Leonardo DiCaprio and Lily Gladstone Conquer Cannes With 9-Minute Standing Ovation for ‘Killers of the Flower Moon’

On Saturday night, Martin Scorsese’s “Killers of the Flower Moon” premiered to the biggest standing ovation at the Cannes Film Festival so far. The 3 hour and 26 minute drama starring Leonardo DiCaprio, Robert De Niro and Lily Gladstone — which tells the story of a dark, largely unexplored chapter of American history — connected with theater-goers in the French Riviera. Even after sitting through a movie that was longer than “Titanic,” the crowd was so enraptured that they sprang to their feet and applauded for nine minutes.

Cannes clearly loves Leo (last spotted here with “Once Upon a Time … in Hollywood”) and Scorsese, who returned to the festival for the first time since 1985’s “After Hours.” And that’s good news for Apple Original Films, which forked over $200 million to the auteur to realize his vision, hoping he’d deliver one of his signature explorations of criminality. While many of Scorsese’s classic movies unfold on the mean streets of New York, “Killers of the Flower Moon” is set in northeastern Oklahoma as members of the Osage Nation are murdered in a systematic fashion for sinister ends.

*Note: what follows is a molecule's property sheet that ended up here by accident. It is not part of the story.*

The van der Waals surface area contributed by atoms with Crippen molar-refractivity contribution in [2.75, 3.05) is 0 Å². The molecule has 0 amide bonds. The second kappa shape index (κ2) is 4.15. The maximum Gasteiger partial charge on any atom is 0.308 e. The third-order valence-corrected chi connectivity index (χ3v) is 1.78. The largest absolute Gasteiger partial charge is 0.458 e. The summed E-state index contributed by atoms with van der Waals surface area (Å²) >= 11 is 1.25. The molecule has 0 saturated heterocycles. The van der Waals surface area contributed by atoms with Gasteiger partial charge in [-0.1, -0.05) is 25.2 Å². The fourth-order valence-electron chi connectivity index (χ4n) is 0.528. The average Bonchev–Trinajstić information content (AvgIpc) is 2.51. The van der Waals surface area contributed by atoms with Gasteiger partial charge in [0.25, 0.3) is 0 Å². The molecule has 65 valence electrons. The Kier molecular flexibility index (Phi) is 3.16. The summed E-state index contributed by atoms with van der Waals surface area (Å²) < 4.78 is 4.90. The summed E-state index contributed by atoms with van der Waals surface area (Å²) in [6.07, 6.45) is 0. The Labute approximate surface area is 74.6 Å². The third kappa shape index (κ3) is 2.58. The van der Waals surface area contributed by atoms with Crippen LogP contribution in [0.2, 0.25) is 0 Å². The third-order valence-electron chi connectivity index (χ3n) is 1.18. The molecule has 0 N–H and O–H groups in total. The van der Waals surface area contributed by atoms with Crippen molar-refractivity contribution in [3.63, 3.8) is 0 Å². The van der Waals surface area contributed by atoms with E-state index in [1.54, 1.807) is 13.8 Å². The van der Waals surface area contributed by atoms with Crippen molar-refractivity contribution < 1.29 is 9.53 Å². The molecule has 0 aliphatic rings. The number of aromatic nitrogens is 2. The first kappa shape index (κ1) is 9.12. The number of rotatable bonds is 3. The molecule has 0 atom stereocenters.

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DiCaprio, De Niro and Jesse Plemons walked the red carpet alongside Scorsese before the premiere, braving the rainy and overcast weather. Cate Blanchett, who won an Oscar for playing Katharine Hepburn in “The Aviator,” greeted Scorsese as he took his seat to cheers. But when the movie ended, the loudest screams were directed at the discovery of the film: Gladstone, who plays an Osage woman betrayed by her greedy husband for her wealth. She earned rave reviews and fought back tears as the crowd inside the Palais clapped loudly. On social media, Oscar bloggers are already tapping her performance for possible awards attention.

As the applause continued after the film ended, Scorsese took the microphone to address the crowd. “Thank you to the Osages,” he said. “Everyone connected with the picture. My old pals Bob and Leo, and Jesse and Lily. We shot this a couple of years ago in Oklahoma. It’s taken it’s time to come around but Apple did so great by us. There was lots of grass. I’m a New Yorker. I was very surprised. This was an amazing experience. We lived in that world.”